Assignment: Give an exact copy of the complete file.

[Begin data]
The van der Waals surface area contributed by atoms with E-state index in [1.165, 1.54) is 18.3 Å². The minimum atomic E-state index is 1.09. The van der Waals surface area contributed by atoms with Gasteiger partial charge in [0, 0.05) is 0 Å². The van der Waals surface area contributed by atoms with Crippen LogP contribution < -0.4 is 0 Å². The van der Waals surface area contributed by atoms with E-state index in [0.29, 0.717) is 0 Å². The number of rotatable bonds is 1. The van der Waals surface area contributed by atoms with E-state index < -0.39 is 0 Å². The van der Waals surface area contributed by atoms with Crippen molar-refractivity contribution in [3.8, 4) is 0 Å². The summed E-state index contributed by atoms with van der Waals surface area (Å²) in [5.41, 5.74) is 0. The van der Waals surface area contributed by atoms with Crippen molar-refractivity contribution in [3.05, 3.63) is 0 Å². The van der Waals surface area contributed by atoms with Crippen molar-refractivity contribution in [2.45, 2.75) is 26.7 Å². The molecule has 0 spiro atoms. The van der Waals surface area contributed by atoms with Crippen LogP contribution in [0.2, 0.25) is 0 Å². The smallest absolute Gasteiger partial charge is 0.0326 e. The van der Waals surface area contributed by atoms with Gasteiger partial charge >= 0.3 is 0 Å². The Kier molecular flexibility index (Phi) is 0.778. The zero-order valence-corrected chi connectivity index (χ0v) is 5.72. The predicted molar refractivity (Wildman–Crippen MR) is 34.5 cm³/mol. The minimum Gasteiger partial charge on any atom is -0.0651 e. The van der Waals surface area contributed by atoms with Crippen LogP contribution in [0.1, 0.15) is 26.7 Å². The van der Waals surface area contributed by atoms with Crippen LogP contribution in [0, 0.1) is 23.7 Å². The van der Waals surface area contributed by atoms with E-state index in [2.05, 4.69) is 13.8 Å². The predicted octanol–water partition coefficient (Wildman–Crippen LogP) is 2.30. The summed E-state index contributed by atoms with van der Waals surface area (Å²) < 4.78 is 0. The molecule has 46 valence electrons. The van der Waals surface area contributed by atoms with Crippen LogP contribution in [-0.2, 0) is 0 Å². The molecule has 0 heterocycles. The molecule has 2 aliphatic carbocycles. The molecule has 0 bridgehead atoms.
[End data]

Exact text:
The van der Waals surface area contributed by atoms with E-state index in [1.165, 1.54) is 18.3 Å². The minimum atomic E-state index is 1.09. The van der Waals surface area contributed by atoms with Gasteiger partial charge in [0, 0.05) is 0 Å². The van der Waals surface area contributed by atoms with Crippen LogP contribution < -0.4 is 0 Å². The van der Waals surface area contributed by atoms with E-state index in [0.29, 0.717) is 0 Å². The number of rotatable bonds is 1. The van der Waals surface area contributed by atoms with E-state index < -0.39 is 0 Å². The van der Waals surface area contributed by atoms with Crippen molar-refractivity contribution in [3.8, 4) is 0 Å². The summed E-state index contributed by atoms with van der Waals surface area (Å²) in [5.41, 5.74) is 0. The van der Waals surface area contributed by atoms with Crippen molar-refractivity contribution in [3.05, 3.63) is 0 Å². The van der Waals surface area contributed by atoms with Crippen molar-refractivity contribution in [2.45, 2.75) is 26.7 Å². The molecule has 0 spiro atoms. The van der Waals surface area contributed by atoms with Crippen LogP contribution in [0.2, 0.25) is 0 Å². The smallest absolute Gasteiger partial charge is 0.0326 e. The van der Waals surface area contributed by atoms with Gasteiger partial charge >= 0.3 is 0 Å². The Kier molecular flexibility index (Phi) is 0.778. The zero-order valence-corrected chi connectivity index (χ0v) is 5.72. The predicted molar refractivity (Wildman–Crippen MR) is 34.5 cm³/mol. The minimum Gasteiger partial charge on any atom is -0.0651 e. The van der Waals surface area contributed by atoms with Crippen LogP contribution in [0.1, 0.15) is 26.7 Å². The van der Waals surface area contributed by atoms with Crippen LogP contribution in [0, 0.1) is 23.7 Å². The van der Waals surface area contributed by atoms with E-state index in [2.05, 4.69) is 13.8 Å². The predicted octanol–water partition coefficient (Wildman–Crippen LogP) is 2.30. The summed E-state index contributed by atoms with van der Waals surface area (Å²) < 4.78 is 0. The molecule has 46 valence electrons. The van der Waals surface area contributed by atoms with Crippen LogP contribution in [-0.2, 0) is 0 Å². The molecule has 0 heterocycles. The molecule has 2 aliphatic carbocycles. The molecule has 0 bridgehead atoms.